How Many Miles a Week Should You Run to Get Healthy?

You'd surprised at how few miles you need to run each week to stay in shape
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Good news for the people who don’t like running but still want to get healthy. A recent study says that you actually need shockingly low number of miles under your belt a week to reach that goal. Less than a mile a day – for a total of six in seven days – will do. And don’t overdo it because it can have a reverse effect, the study says.

The researchers concluded that people who ran even a few miles a week were generally lighter, had lower blood pressure or cholesterol problems. These not so active runners were also not at high risk of developing diabetes, arthritis or cancer.

Good news, right? It seems like you don’t have to do much and stay in shape. You can do six miles in one or two runs a week. They won’t even be too long – no more than an hour.

Any additional miles are optional if your goal is to lose more extra ponds. Running more means better weight control and possibly eating more calories (but not from junk food!). Another reason to run more is if you want to get better at running as in to do it faster.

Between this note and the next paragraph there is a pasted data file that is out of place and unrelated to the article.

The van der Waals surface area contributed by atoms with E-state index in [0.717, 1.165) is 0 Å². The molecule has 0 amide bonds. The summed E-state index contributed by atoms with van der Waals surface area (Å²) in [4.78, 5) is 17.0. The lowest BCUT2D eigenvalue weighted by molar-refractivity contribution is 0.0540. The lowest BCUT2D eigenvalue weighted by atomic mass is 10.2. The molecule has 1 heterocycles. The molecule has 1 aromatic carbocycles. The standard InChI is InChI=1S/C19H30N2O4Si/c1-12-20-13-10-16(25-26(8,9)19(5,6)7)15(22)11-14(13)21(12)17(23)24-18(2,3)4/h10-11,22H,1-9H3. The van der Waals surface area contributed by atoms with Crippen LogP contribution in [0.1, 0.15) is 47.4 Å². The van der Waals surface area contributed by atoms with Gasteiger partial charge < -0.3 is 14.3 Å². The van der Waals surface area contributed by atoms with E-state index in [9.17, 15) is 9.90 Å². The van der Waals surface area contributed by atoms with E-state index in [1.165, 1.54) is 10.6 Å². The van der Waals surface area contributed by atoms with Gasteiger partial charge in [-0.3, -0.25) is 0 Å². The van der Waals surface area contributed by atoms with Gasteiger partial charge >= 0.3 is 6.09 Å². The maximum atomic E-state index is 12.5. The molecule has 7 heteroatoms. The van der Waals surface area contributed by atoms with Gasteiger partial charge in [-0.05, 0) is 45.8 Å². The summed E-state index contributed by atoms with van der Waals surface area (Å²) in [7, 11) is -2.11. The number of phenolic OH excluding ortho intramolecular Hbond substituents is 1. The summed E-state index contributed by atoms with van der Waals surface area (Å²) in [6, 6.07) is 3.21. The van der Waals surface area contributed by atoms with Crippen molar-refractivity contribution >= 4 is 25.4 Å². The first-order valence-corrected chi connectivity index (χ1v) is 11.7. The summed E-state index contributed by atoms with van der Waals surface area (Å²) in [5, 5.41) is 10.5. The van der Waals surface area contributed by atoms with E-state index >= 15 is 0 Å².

Whatever the ultimate goal is, don’t run hard for more than an hour a day in order to lower your risk of injuries, disabilities and even heart issues. This seems to follow what the American Heart Association recommends to do every day – job for about 30 minutes every day.

The best number of weekly miles depends on your fitness level, injuries, goal, and current health. More miles will improve your aerobic strength but you risk injuries as a result of overtraining. So it’s best of you find the right number of weekly miles for you.

If you have been running a little bit for weeks and have had no injuries, add an extra mile or two to your training. See how your body reacts. If you feel exhausted and your usual workouts are not on the same level, bring the weekly mileage a little down. If everything is OK, try to increase the miles again in a few months.

You should also keep in mind that tempo runs are different than easy miles; the distance your run for each is not the same. Running every day will help you spread out the total mileage so you don’t push yourself too hard on any particular day. It will also help you when you eventually decide to increase the number of miles. Fewer miles every day as opposed to more a few times a week will also help you prevent injuries because your muscles don’t get too tired at once.

You can simply run the miles you already do faster. That way you can improve quickly in a short period of time. But you will improve the most if you progressively increase your mileage and then start a faster running workout.

More readings: 

What to Eat Before a Workout: Carbs, Fats or Both?

Try These Exercises to Enhance Your Flexibility

Body Signs Telling You to Skip Your Workout Today

 

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